State Question 802 proposes expanding the state’s Medicaid program to cover “certain persons over 18 and under 65 who are not already covered and whose annual income, as calculated by federal law, is or at below 133 percent of the federal poverty level.”
Under the auspices of the Affordable Care Act, this would effectively expand Medicaid to those with incomes at or below 138 percent of the federal poverty level. A family of four with an income no greater than $35,535 would qualify for Medicaid. The federal government would pay 90 percent of this program.
The ballot initiative would guarantee that the state is prevented from adding restrictions to make it more difficult to qualify for expanded Medicaid coverage than it is to qualify for the present Medicaid program.
SQ 802 would also require the Oklahoma Health Care Authority to maximize federal funding for Medicaid.
There are two groups that oppose SQ 802, Americans for Prosperity and the
Oklahoma Council of Public Affairs. Americans for Prosperity, a political advocacy group founded by David and Charles Koch, has formed a Political Action Committee, “Vote No on 802 Association.” John Tidwell, State Director of AFP said: “State Question 802, which will force Medicaid expansion, will overwhelm our already struggling state budget and hurt those that the program was intended to help.”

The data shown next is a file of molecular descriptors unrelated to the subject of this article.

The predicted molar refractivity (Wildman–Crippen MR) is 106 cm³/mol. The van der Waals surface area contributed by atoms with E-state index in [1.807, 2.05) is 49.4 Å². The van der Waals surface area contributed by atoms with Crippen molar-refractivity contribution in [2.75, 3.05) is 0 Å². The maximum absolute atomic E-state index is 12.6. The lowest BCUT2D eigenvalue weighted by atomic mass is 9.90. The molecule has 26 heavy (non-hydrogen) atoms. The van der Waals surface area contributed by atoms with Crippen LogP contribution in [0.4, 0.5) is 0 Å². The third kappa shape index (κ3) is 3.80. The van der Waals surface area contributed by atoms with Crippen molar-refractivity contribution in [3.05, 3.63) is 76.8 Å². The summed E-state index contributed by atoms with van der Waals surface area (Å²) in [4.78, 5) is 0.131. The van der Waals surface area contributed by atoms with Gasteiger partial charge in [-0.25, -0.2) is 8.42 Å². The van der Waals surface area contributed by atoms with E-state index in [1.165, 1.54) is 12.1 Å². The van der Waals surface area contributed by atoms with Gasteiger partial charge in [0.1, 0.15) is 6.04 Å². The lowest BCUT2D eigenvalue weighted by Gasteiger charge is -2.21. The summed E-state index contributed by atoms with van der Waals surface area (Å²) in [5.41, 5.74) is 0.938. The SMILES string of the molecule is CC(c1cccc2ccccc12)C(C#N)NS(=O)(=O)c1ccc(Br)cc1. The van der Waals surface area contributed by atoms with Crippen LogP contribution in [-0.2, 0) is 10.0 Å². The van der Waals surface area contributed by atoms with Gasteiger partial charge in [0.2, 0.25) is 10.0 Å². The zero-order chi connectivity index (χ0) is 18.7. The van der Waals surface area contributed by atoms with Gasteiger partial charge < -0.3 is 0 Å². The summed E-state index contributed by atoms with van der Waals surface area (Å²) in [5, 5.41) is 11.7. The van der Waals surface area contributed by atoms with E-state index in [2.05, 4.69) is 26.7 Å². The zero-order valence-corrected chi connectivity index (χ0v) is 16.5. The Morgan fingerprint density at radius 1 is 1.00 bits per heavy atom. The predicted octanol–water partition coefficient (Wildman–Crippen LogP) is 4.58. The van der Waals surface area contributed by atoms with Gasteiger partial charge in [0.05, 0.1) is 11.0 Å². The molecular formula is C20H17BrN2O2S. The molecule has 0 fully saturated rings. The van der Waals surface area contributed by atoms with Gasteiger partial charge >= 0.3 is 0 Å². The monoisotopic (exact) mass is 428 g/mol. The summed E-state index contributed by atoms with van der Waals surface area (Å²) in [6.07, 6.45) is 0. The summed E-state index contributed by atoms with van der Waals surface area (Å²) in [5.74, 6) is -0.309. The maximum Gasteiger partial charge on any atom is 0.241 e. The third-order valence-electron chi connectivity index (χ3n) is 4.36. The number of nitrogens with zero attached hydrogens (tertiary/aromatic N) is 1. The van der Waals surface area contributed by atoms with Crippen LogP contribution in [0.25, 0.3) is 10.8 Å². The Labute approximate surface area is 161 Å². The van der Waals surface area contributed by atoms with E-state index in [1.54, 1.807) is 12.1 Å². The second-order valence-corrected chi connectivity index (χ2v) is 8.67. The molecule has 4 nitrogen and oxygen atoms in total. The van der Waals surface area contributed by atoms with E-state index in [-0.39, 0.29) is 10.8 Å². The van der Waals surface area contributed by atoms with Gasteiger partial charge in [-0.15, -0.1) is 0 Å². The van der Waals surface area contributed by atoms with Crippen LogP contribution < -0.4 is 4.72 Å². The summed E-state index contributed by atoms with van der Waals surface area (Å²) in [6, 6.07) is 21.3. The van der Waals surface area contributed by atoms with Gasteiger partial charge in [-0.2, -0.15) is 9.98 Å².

Well over 30 health, religious, civic organizations, and other groups have endorsed SQ 802,
including the Oklahoma State Medical Association, Oklahoma Nurses Association, Oklahoma Education Association, Greater Oklahoma City Chamber, Oklahoma Catholic Bishops, Chuck Hoskin, Jr. (Cherokee Nation Principal Chief), Oklahoma League of Women Voters, Jay Johnson (CEO of Duncan Regional Hospital), several of the state’s largest Native American tribes, and the Oklahoma Policy Institute, an independent non-profit Oklahoma think-tank.
A study commissioned by The Oklahoma Hospital Association shows that more than $1 billion of Oklahoma taxpayers’ money goes to Washington, D.C., to fund 36 other states that have expanded Medicaid. The study also shows that it would provide healthcare to an additional 200,000 Oklahomans. Passage of this bill would bring that money back to Oklahoma.
Only the state of Texas has more uninsured people. It would create 27,280 new jobs, and generate $15.6 billion in new economic activity.